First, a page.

Autism awareness NFT uses crypto for good

The Hedgie Fund mastermind Matt Landon is releasing a trait-based, randomly generated NFT collection. These “Hedgies” use characters, sets and props from the animated short film Sam the Hedgehog that promotes autism acceptance.

The Hedgie Fund will be used to complete the film and donate to causes that help drive global autism acceptance.

“NFTs are digital representations of ownership of various items, with one of the most popular use-cases being to represent art,” explains Landon. Purchasers buy, sell and trade for a number of reasons, but rarely do NFTs fund real projects with real purpose.”

“By purchasing a Sam Hedgie, collectors can become part of something meaningful that has intent and that raises awareness and funds for Autism Spectrum Disorder (ASD).”

The film was conceptualised in 2014 and is being produced by MAAN Creative in Johannesburg and uses both stop motion and 2D digital animation. But, due to the extremely high cost of animation, the film is only partially complete.

To finish the project and have it shown at film festivals around the world its creators spotted an opportunity upon seeing how popular NFT trading has recently become. MAAN has algorithmically designed 8 128 Sam Hedgies for NFT amateurs and aficionados to mint for 0.05 ETH each and support a good cause.

“We realised that we could use the existing assets from the film, a mixture of hand-drawn characters and practical, hand-crafted sets, and engage those who are interested in NFTs and wish to support autism acceptance,” says Michael Clark, co-director at MAAN Creative.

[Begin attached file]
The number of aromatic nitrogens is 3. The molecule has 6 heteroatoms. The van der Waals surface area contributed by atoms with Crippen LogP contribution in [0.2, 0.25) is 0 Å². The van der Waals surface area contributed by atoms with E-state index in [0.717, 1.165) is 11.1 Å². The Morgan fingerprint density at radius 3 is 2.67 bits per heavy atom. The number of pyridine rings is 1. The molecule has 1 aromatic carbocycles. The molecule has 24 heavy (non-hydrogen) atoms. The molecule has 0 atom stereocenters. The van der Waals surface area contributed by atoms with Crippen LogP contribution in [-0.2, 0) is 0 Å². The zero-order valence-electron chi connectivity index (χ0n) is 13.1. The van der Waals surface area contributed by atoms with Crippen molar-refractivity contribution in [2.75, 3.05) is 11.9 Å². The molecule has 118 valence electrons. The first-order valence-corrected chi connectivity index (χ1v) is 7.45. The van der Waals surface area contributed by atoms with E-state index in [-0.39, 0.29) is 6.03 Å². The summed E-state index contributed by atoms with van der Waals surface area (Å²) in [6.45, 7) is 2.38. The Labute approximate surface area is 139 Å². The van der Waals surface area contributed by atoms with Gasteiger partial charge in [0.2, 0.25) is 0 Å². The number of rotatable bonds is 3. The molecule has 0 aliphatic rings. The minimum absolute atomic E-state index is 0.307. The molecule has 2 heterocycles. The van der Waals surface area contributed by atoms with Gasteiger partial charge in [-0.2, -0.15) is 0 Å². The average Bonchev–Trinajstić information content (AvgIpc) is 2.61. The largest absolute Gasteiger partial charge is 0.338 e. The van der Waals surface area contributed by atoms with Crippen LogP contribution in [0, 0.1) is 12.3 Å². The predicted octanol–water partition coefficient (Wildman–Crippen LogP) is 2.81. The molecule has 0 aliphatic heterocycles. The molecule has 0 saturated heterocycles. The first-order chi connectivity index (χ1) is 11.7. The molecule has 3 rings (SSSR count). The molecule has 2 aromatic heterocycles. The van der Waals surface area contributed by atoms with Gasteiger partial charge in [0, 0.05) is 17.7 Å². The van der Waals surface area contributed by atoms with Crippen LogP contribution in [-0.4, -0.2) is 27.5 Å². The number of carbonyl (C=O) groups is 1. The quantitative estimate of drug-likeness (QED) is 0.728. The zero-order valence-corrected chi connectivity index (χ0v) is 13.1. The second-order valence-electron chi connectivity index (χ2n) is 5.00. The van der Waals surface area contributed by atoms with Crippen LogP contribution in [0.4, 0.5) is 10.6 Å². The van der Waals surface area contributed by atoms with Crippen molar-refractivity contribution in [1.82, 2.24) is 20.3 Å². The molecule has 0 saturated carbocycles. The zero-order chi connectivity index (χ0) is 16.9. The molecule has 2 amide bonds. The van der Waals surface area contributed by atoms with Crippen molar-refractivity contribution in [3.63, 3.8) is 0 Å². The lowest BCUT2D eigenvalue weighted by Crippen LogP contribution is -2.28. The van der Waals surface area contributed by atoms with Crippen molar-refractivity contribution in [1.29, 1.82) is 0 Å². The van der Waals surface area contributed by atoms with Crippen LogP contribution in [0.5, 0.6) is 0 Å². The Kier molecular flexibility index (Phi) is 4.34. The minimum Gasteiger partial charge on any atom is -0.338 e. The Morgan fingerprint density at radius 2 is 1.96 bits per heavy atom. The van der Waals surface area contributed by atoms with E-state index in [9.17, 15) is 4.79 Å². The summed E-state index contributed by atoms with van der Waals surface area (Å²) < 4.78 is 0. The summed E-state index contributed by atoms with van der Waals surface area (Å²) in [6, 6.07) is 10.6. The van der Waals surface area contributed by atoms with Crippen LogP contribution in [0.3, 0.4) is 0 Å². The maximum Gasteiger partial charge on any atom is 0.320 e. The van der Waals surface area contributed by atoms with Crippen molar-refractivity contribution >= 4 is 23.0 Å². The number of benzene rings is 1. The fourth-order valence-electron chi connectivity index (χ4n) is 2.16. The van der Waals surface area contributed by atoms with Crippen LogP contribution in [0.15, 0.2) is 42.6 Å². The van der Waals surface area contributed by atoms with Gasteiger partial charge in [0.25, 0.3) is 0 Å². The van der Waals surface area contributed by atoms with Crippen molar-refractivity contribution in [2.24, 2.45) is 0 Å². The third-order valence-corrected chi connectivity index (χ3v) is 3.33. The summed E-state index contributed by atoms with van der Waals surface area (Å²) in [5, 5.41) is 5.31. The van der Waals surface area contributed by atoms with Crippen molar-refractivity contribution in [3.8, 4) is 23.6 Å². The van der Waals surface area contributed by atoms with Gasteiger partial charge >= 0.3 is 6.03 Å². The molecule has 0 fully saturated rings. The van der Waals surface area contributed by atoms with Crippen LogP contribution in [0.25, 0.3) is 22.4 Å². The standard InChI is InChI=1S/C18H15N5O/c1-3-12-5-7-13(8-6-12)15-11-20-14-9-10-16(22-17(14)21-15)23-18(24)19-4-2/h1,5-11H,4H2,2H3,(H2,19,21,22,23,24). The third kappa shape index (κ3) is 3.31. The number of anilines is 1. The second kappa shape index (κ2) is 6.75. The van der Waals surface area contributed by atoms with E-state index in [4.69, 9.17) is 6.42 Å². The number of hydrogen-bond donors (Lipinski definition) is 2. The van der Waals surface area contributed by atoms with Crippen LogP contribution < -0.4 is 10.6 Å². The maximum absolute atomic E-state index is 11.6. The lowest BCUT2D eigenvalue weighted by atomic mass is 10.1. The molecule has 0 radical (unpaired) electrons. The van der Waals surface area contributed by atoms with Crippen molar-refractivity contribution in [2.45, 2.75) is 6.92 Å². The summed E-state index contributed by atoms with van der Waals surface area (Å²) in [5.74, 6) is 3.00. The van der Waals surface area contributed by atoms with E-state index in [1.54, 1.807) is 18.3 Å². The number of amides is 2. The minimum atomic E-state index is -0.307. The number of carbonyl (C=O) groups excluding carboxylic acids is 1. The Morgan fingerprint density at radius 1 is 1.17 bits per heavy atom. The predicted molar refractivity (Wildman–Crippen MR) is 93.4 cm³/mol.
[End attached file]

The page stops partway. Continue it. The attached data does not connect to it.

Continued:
“Not only will the owners who mint our NFTs own a beautiful image, but they will also be linked to a real project and cause.”

Owners will receive several benefits and perks including early access to view the film while it is submitted to independent film festivals, but before it is released to the public as a free resource.

They can also choose to have their name, pseudonym, .eth name, Twitter handle or Ethereum public address acknowledged or thanked in the end credits of the film, and even stand a chance to land a cameo role in the film.

“While only 8 128 NFTs will be available to mint, we could have had up to 1,9-million different variations,” says Landon.

“The film project has such a rich world with so many thoughtful details and the NFT project provides another avenue for us to showcase this world that will probably get lost in the film,” adds Clarke. “For example, the way Sam arranges his building blocks meticulously by colour – a subtle clue to his autistic nature.”

To get involved visit or follow @Hedgie_Fund on Twitter.

Read more: NFT Lab takes Africa’s biggest collection to OpenSea

Lindsey Schutters


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